Aug 09, 2019
I wonder if OuMuaMua is headed towards Teergarden's star, at yet another 60 degree angle relative to the star's velocity, to line up another near perfect gravity assist?
The object is now heading away from the Sun towards Pegasus towards a vanishing point 66° from the direction of its approach, (note: according to the formula: 2 θ ∞ = 2 cos − 1 ⁡ ( − 1 / e ) ) Ref: Oumuamua

Aug 09, 2019
I'm looking for one or more planets as my next vacation home, that are not tidally locked, have a good rotation and orbital cycle, a decent magnetic field, plenty of H20, not too much volcanic activity or continental shifting, and is in the Goldilocks zone. Where could I find such a possible paradise?

H_20, is this some kind of a new super hydrogen molecule? Bad jokes aside, it gets me when people write H20 instead of H2O. Specially, if the writer actually knows the difference between them like in this case.

Aug 09, 2019
H_20, is this some kind of a new super hydrogen molecule? Bad jokes aside, it gets me when people write H20 instead of H2O. Specially, if the writer actually knows the difference between them like in this case.
Actually, it's HOH ... hydrogen hydroxide ... fascinating molecule

Aug 09, 2019
Ah, dihydrogen monoxide, pretty but dangerous (blue tinted liquid which removes air from your lungs - a substance responsible for many deaths on Earth :-) ).

I have to wonder if we really know what the transition zone on a tidally-locked planet would be like. It is SO different from conditions on Earth, can we be sure our models and calculations are correct?


No, but they are getting better, as computers gets more coverage and the reference data from planets in our system (mostly Earth, of course) too. The last couple of papers on tidal locks show how reasonably dense atmospheres moves heat to the backside - a superEarth analogous to Earth would have much the same temperatures everywhere (c.f. Venus for an extreme comparison).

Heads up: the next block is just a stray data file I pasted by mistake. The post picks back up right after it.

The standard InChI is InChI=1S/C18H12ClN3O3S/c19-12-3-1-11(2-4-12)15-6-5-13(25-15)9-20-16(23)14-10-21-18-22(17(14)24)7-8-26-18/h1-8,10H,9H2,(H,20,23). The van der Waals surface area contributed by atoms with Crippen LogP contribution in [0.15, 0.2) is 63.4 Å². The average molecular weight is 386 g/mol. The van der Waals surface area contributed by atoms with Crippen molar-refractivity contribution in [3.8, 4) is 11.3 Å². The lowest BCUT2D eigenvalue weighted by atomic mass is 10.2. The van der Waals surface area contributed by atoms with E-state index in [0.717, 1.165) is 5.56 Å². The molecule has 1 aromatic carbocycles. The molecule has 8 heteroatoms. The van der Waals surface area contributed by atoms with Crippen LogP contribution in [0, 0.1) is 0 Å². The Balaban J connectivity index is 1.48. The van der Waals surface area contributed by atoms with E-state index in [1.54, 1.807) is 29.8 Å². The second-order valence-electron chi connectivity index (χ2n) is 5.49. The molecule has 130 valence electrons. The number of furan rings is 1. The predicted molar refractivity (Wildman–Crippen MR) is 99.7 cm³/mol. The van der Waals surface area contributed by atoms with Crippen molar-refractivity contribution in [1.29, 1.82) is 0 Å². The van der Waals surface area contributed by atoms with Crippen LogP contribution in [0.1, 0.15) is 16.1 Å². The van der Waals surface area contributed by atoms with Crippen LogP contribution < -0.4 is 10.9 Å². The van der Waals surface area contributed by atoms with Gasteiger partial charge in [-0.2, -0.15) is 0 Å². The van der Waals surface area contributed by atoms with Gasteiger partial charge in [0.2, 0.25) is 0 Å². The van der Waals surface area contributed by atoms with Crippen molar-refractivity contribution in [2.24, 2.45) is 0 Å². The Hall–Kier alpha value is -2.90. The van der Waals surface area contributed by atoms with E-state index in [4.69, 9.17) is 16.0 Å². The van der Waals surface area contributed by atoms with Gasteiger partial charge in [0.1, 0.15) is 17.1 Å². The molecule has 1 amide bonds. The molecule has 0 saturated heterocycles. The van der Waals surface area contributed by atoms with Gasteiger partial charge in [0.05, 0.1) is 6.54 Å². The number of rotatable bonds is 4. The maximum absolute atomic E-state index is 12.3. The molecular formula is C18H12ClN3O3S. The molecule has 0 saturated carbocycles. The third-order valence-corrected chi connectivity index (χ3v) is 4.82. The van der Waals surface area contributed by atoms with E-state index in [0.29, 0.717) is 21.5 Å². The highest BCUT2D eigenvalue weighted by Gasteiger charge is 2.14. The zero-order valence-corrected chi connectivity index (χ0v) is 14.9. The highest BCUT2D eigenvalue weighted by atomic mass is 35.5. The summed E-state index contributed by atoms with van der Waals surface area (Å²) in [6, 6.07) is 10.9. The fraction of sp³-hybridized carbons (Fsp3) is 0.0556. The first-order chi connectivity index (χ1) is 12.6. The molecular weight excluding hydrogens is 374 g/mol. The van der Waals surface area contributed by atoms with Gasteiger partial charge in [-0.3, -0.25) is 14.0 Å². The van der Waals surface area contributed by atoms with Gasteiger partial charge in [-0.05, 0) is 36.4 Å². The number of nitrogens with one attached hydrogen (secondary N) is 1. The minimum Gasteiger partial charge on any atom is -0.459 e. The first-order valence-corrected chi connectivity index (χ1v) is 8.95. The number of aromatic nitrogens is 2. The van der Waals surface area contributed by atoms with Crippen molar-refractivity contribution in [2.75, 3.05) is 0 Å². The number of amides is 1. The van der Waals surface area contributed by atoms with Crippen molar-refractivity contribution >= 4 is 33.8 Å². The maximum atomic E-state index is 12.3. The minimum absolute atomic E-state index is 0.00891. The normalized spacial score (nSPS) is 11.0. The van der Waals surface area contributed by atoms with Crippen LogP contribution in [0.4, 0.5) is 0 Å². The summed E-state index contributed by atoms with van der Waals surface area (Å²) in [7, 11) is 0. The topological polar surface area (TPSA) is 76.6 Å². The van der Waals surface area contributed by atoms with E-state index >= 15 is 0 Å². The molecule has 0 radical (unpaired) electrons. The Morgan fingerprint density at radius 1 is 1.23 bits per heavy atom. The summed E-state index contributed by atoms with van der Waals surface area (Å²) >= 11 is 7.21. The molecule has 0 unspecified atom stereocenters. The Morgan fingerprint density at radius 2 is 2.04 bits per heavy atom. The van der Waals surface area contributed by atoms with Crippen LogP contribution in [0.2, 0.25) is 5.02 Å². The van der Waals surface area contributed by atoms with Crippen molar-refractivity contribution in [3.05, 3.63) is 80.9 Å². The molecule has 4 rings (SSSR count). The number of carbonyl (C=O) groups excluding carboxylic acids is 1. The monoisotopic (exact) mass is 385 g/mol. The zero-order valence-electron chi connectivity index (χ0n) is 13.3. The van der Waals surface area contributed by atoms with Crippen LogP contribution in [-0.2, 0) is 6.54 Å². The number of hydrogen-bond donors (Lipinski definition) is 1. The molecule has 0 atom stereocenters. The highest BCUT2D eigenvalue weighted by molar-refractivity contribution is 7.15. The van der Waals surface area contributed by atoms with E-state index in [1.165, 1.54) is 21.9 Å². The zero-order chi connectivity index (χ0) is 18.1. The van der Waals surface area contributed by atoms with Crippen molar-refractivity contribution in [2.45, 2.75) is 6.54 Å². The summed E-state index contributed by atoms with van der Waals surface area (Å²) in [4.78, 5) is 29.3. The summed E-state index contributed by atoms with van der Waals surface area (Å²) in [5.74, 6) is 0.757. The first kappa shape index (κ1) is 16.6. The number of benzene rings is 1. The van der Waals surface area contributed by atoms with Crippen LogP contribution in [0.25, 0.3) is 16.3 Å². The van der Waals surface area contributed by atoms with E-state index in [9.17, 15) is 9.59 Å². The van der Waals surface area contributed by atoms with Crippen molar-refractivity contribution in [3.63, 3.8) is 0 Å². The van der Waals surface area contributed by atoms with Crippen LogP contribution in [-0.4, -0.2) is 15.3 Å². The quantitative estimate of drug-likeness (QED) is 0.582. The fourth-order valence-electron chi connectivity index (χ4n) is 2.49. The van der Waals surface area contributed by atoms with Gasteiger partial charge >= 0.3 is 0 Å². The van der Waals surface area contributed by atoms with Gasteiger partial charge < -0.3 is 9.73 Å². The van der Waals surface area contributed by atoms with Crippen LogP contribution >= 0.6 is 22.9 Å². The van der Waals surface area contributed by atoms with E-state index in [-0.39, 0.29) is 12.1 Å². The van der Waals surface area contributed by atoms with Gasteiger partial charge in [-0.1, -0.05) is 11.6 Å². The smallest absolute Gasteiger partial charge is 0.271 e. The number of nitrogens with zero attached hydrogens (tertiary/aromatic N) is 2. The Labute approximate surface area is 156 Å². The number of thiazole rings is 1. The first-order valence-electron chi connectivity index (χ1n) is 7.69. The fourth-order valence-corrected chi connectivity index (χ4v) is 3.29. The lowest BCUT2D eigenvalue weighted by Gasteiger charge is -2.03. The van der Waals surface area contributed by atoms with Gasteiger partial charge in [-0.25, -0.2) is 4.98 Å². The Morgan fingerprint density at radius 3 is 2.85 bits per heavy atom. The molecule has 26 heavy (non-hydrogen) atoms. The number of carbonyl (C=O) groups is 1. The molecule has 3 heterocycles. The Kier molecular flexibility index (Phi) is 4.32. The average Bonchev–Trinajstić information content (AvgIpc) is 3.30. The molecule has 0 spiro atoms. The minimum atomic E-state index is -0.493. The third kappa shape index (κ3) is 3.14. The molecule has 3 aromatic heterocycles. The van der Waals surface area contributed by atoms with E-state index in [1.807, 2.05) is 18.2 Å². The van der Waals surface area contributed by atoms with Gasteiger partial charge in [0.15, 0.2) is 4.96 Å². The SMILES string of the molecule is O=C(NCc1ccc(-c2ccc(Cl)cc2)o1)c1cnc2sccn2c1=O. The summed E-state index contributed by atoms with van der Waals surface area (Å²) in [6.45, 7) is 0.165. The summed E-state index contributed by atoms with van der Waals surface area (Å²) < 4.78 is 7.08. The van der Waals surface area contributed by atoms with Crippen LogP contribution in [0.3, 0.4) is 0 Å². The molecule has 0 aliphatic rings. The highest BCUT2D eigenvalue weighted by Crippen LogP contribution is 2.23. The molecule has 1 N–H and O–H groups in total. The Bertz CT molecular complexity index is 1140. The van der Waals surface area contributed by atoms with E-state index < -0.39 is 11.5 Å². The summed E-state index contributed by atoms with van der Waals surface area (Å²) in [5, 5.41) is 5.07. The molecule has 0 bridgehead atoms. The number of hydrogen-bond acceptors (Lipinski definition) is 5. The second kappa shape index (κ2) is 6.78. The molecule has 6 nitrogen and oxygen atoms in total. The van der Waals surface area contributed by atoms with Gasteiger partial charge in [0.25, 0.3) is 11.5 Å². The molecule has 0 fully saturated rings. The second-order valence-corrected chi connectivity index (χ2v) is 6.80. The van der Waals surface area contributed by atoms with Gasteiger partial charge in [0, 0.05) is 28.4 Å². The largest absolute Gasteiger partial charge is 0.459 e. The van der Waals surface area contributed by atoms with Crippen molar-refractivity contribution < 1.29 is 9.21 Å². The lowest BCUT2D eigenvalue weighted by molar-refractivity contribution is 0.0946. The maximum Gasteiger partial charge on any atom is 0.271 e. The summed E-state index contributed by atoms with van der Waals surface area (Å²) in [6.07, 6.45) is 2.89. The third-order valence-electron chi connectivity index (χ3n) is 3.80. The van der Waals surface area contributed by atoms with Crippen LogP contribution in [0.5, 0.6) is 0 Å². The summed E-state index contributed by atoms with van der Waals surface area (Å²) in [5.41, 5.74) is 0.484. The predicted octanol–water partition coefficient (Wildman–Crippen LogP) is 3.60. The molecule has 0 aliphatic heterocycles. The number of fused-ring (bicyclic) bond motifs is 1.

Aug 09, 2019
I'm looking for one or more planets as my next vacation home, that are not tidally locked, have a good rotation and orbital cycle, a decent magnetic field, plenty of H20, not too much volcanic activity or continental shifting, and is in the Goldilocks zone. Where could I find such a possible paradise?

At the rate you are denying human induced climate change, You better find one fast.

Aug 09, 2019
I'm looking for one or more planets as my next vacation home, that are not tidally locked, have a good rotation and orbital cycle, a decent magnetic field, plenty of H20, not too much volcanic activity or continental shifting, and is in the Goldilocks zone. Where could I find such a possible paradise?

H_20, is this some kind of a new super hydrogen molecule? Bad jokes aside, it gets me when people write H20 instead of H2O. Specially, if the writer actually knows the difference between them like in this case.
says Cortezz

What's with the 'underscore in H_20, (which is not what was typed). I believe that anyone who read my comment who has even half of a brain would have understood that the numeral 0 used instead of the letter O had to have been a slip of my human host's digit. The numeral 0 is just above the letter O on the keyboard.
The volatility of liquid water is essential for my new planetary vacation home.

Aug 09, 2019
I have to wonder if we really know what the transition zone on a tidally-locked planet would be like.


Cities of eternal twilight. Pretty sure I read a couple sci-fi books theorizing on the topic. But I feel personally that it would be very stormy. The hot side would always be evaporating water and the dark side would always be cooling it and in the middle the hot and cool pressure zones would be slamming together into probably wicked thunderstorms and maybe tornadoes/hurricanes. I feel like there would be a band of clouds around the day/night border at all times. That would look pretty neat from satellite. It would also maybe warm/cool the areas near the border of the sunless zone so that the habitability is increased a bit either way.
says SciTechDude

There would also be the possibility of living underground ~1/2 mile, with the added convenience of an extensive HVAC system where the residents eventually evolve into Morlocks. (see H.G.Wells' "The Time Machine")